Days like that, where we don’t have to worry about getting sick or making others sick, will return, I promise you, and they’ll be more precious than ever. Listening to this conversation with Innkeeper Benita, makes me feel strong and brave to face the coming months, knowing I’ll be back on the trail soon enough. I hope some rubs off on you, too.

Suicide Rock from the "Devil's Slide" above Idyllwild in Southern California.
Suicide Rock from the “Devil’s Slide” above Idyllwild in Southern California.
Bob is the caretaker at one of the oddest places along the PCT.
audio narrative

peeps of the PCT: Bob, Hiker Town

People say that you’re going the wrong way when it’s simply a way of your own.

Angelina Jolie
Bob is the caretaker at one of the oddest places along the PCT.
Bob is the caretaker at one of the oddest places along the PCT.

Along the 2600+ miles of the Pacific Crest Trail, there’s an abundance of trail angel generosity surprises.

A few that come to mind include Broken Toe’s encampment where he parked for two weeks at Hart’s Pass just to greet SOBO’s with a warm fire, a fresh vegetables and good hiker beta. Also Big Lake Youth Camp that made it part of their mission to help us hikers with kindness so deep they set aside a building just for us to hang out replete with fresh baked cookies, showers, even a box of second hand clothing to change into while our dirty ones were being washed.

In California, it was a string of pearls of hospitality like Casa de Luna near Green Valley, and Hiker Heaven in Agua Dulce, owned by otherworldly souls willing to open their homes and back yards to hundreds of smelly hikers over literally decades.

By far, though, one of the strangest places I came across was Hiker Town. It’s smack dab in the middle of tumbleweeds, jumping cholla cactus and Joshua trees, mountain lions stalking and rattle snakes sunning in the middle of the trail of Southern California desert. I reached it after walking the California aqueduct, water closed in by concrete rushing below me and only available for my bottles at a single faucet before an 18 mile stretch in the blazing sun.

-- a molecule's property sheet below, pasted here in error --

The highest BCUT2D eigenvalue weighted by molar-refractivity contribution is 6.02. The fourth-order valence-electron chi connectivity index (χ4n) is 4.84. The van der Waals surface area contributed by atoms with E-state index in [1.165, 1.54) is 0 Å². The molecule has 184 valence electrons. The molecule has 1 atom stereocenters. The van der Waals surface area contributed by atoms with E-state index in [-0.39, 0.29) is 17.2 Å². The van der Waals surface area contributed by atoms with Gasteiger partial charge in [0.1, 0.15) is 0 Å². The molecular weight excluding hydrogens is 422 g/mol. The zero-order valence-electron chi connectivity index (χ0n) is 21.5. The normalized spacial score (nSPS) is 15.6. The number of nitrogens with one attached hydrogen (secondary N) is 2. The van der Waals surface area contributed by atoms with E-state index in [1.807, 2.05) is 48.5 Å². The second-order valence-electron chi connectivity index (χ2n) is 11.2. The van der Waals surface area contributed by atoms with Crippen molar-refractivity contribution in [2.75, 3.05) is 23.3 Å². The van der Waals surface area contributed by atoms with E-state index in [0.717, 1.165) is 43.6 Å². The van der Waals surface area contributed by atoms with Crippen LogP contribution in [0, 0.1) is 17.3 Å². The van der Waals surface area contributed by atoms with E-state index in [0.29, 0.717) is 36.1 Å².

A tour of Hiker Town with its caretaker, Bob.

I had not heard good stories about Hiker Town, mostly that the owner is known to ask inappropriate questions and come on strong to young female hikers. He wasn’t around when I arrived – or if he was, after taking one look at me, he must have decided not to bother. I felt reasonably safe especially wince my friend Callum was right behind me on the trail.

Hiker Town’s sprawling acreage abuts a busy highway. There’s one modern house shaded by trees with a spiffy little patio, but all the others are tiny cabins, seemingly left overs from of a B movie of the Wild West variety. There’s a bank, a sheriff’s office, a school, the mining supplier, even a brothel.